The invention itself, together with further objects and attendant advantages, will best be understood by reference by the following detailed description taken in conjunction with the accompanying drawings.
FIG. 1 is a plan view of a shaded pole motor of a general type which can built with laminations of this invention.
FIG. 2 is a partial sectional view taken along line 2--2 of FIG. 1.
FIG. 3 is a plan view of a prior art shaded pole lamination which has been illustrated for purposes of comparison with the present invention.
FIG. 4 is a plan view of a shaded pole lamination built in accordance with this invention.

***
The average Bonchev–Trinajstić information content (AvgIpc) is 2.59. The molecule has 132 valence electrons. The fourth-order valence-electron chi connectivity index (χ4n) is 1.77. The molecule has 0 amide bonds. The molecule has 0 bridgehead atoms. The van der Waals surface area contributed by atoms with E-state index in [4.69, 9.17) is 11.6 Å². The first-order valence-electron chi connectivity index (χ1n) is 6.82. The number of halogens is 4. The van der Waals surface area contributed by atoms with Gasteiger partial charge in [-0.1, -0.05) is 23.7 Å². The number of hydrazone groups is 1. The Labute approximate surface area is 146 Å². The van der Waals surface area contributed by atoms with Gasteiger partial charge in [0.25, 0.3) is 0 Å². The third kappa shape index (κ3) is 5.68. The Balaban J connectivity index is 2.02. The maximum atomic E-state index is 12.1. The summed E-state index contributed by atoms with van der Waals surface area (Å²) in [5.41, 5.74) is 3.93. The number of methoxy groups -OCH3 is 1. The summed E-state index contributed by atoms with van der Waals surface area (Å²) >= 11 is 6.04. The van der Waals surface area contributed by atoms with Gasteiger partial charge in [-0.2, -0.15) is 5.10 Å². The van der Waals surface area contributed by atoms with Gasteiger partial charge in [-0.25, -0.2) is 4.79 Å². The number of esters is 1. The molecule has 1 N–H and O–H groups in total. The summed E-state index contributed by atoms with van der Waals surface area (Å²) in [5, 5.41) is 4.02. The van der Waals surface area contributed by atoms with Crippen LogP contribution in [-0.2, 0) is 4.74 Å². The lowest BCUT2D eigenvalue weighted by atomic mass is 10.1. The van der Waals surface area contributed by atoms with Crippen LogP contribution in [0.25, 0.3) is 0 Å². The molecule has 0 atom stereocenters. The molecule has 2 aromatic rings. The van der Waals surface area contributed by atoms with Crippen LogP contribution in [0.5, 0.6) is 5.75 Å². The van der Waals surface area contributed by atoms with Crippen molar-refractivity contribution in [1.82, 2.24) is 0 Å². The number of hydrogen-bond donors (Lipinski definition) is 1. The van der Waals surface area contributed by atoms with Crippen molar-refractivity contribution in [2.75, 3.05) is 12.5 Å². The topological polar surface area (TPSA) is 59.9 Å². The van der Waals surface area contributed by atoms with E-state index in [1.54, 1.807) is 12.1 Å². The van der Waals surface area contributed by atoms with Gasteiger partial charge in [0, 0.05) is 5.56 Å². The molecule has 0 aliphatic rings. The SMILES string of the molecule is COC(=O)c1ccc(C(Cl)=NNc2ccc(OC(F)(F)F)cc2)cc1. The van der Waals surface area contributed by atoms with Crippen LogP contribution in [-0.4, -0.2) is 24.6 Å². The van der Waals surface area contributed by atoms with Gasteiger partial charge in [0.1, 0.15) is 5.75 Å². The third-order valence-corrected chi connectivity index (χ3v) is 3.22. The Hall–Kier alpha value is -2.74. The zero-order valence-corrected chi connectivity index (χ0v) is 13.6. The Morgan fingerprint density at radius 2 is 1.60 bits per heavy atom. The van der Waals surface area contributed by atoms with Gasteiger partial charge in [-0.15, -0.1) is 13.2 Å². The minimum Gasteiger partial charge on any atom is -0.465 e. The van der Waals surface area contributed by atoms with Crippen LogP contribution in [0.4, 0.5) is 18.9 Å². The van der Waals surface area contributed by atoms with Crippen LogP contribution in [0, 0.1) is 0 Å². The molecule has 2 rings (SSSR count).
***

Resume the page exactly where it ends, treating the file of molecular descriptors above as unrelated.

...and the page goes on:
Turning to the drawings, FIGS. 1 and 2 show two views of a shaded pole motor of a type which can be constructed using the laminations of the present invention. As shown in FIG. 1, this motor 10 includes an A-frame assembly 20 which is made up of a stack of thin, carbon steel laminations which are held together in intimate contact by means of rivets 30. The size and power of the motor 10 are determined in part by the number of laminations included in the A-frame assembly 20. This A-frame assembly 20 also includes large and small shading coils 22, 24, 26, 28 on each motor pole. Each of the shading coils 22, 24, 26, 28 is formed of a loop of copper or other good electrical conductor which is arranged to encircle a portion of the motor pole near a rotor opening 34. The purpose of the shading coils is to alter the magnetic field produced by the main coil in order to produce torque and rotation of the motor rotor. After the shading coils 22, 24, 26, 28 have been assembled on the A-frame assembly 20, the ends of the coils are formed and welded to each other to form a continuous loop of conductive material at each of the shading coils 22, 24, 26, 28.